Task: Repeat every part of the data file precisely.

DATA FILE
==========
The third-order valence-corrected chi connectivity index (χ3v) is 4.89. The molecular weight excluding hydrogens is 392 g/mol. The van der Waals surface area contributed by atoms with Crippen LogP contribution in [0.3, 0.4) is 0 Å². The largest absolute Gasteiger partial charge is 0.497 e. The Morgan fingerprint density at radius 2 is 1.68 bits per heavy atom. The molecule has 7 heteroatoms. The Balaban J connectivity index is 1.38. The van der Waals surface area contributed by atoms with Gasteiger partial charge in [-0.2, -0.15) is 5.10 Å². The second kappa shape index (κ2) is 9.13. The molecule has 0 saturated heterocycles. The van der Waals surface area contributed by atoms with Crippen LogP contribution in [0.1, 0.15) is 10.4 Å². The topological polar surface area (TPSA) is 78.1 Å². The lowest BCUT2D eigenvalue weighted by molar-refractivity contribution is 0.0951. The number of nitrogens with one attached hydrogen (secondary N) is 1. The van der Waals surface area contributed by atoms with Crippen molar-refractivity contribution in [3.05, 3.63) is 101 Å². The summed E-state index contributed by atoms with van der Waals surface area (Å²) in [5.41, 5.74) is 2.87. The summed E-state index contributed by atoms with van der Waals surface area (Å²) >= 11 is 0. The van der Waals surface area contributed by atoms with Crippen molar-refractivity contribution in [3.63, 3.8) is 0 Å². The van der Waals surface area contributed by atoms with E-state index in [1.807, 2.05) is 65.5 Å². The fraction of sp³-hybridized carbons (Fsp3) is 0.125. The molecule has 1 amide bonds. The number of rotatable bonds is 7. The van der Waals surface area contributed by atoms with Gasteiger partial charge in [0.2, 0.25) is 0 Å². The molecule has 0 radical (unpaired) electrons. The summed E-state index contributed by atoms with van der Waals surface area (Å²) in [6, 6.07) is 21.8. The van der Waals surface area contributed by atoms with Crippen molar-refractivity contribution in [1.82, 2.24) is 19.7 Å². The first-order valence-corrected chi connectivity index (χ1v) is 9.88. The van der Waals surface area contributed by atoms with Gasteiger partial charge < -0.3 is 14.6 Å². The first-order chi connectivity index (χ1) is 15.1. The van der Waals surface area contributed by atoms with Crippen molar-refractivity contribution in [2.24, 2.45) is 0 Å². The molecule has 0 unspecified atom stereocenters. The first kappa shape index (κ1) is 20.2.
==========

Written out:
The third-order valence-corrected chi connectivity index (χ3v) is 4.89. The molecular weight excluding hydrogens is 392 g/mol. The van der Waals surface area contributed by atoms with Crippen LogP contribution in [0.3, 0.4) is 0 Å². The largest absolute Gasteiger partial charge is 0.497 e. The Morgan fingerprint density at radius 2 is 1.68 bits per heavy atom. The molecule has 7 heteroatoms. The Balaban J connectivity index is 1.38. The van der Waals surface area contributed by atoms with Gasteiger partial charge in [-0.2, -0.15) is 5.10 Å². The second kappa shape index (κ2) is 9.13. The molecule has 0 saturated heterocycles. The van der Waals surface area contributed by atoms with Crippen LogP contribution in [0.1, 0.15) is 10.4 Å². The topological polar surface area (TPSA) is 78.1 Å². The lowest BCUT2D eigenvalue weighted by molar-refractivity contribution is 0.0951. The number of nitrogens with one attached hydrogen (secondary N) is 1. The van der Waals surface area contributed by atoms with Crippen molar-refractivity contribution in [3.05, 3.63) is 101 Å². The summed E-state index contributed by atoms with van der Waals surface area (Å²) in [5.41, 5.74) is 2.87. The summed E-state index contributed by atoms with van der Waals surface area (Å²) >= 11 is 0. The van der Waals surface area contributed by atoms with Crippen molar-refractivity contribution in [3.63, 3.8) is 0 Å². The van der Waals surface area contributed by atoms with E-state index in [1.807, 2.05) is 65.5 Å². The fraction of sp³-hybridized carbons (Fsp3) is 0.125. The molecule has 1 amide bonds. The number of rotatable bonds is 7. The van der Waals surface area contributed by atoms with Gasteiger partial charge in [0.2, 0.25) is 0 Å². The molecule has 0 radical (unpaired) electrons. The summed E-state index contributed by atoms with van der Waals surface area (Å²) in [6, 6.07) is 21.8. The van der Waals surface area contributed by atoms with Crippen molar-refractivity contribution in [1.82, 2.24) is 19.7 Å². The first-order valence-corrected chi connectivity index (χ1v) is 9.88. The van der Waals surface area contributed by atoms with Gasteiger partial charge < -0.3 is 14.6 Å². The first-order chi connectivity index (χ1) is 15.1. The van der Waals surface area contributed by atoms with Crippen molar-refractivity contribution in [2.24, 2.45) is 0 Å². The molecule has 0 unspecified atom stereocenters. The first kappa shape index (κ1) is 20.2.